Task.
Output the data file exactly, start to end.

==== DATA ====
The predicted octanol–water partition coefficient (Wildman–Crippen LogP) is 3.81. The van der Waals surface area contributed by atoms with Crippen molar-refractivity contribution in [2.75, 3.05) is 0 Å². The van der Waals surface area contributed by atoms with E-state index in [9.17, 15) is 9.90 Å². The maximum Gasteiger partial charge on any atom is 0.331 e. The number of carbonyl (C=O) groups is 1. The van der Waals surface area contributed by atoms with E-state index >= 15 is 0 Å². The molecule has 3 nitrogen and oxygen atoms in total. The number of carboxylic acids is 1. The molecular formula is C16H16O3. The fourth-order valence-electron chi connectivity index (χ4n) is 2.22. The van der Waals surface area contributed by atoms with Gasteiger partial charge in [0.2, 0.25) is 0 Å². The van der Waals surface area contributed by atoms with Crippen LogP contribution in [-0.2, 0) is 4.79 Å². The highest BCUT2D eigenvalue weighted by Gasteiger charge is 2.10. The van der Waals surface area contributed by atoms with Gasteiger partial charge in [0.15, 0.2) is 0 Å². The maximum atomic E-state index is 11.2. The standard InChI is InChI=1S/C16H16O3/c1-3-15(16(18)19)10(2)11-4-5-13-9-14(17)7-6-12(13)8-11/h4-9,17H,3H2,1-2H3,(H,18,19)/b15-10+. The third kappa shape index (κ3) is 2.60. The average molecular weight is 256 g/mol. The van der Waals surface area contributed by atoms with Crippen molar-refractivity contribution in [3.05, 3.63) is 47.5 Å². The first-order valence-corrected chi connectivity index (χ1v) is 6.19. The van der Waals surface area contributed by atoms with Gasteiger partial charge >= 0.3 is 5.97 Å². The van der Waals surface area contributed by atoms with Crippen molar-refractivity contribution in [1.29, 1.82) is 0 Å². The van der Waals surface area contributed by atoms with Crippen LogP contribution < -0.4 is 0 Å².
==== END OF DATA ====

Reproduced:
The predicted octanol–water partition coefficient (Wildman–Crippen LogP) is 3.81. The van der Waals surface area contributed by atoms with Crippen molar-refractivity contribution in [2.75, 3.05) is 0 Å². The van der Waals surface area contributed by atoms with E-state index in [9.17, 15) is 9.90 Å². The maximum Gasteiger partial charge on any atom is 0.331 e. The number of carbonyl (C=O) groups is 1. The van der Waals surface area contributed by atoms with E-state index >= 15 is 0 Å². The molecule has 3 nitrogen and oxygen atoms in total. The number of carboxylic acids is 1. The molecular formula is C16H16O3. The fourth-order valence-electron chi connectivity index (χ4n) is 2.22. The van der Waals surface area contributed by atoms with Gasteiger partial charge in [0.2, 0.25) is 0 Å². The van der Waals surface area contributed by atoms with Crippen LogP contribution in [-0.2, 0) is 4.79 Å². The highest BCUT2D eigenvalue weighted by Gasteiger charge is 2.10. The van der Waals surface area contributed by atoms with Gasteiger partial charge in [0.15, 0.2) is 0 Å². The maximum atomic E-state index is 11.2. The standard InChI is InChI=1S/C16H16O3/c1-3-15(16(18)19)10(2)11-4-5-13-9-14(17)7-6-12(13)8-11/h4-9,17H,3H2,1-2H3,(H,18,19)/b15-10+. The third kappa shape index (κ3) is 2.60. The average molecular weight is 256 g/mol. The van der Waals surface area contributed by atoms with Crippen molar-refractivity contribution in [3.05, 3.63) is 47.5 Å². The first-order valence-corrected chi connectivity index (χ1v) is 6.19. The van der Waals surface area contributed by atoms with Gasteiger partial charge >= 0.3 is 5.97 Å². The van der Waals surface area contributed by atoms with Crippen molar-refractivity contribution in [1.29, 1.82) is 0 Å². The van der Waals surface area contributed by atoms with Crippen LogP contribution < -0.4 is 0 Å².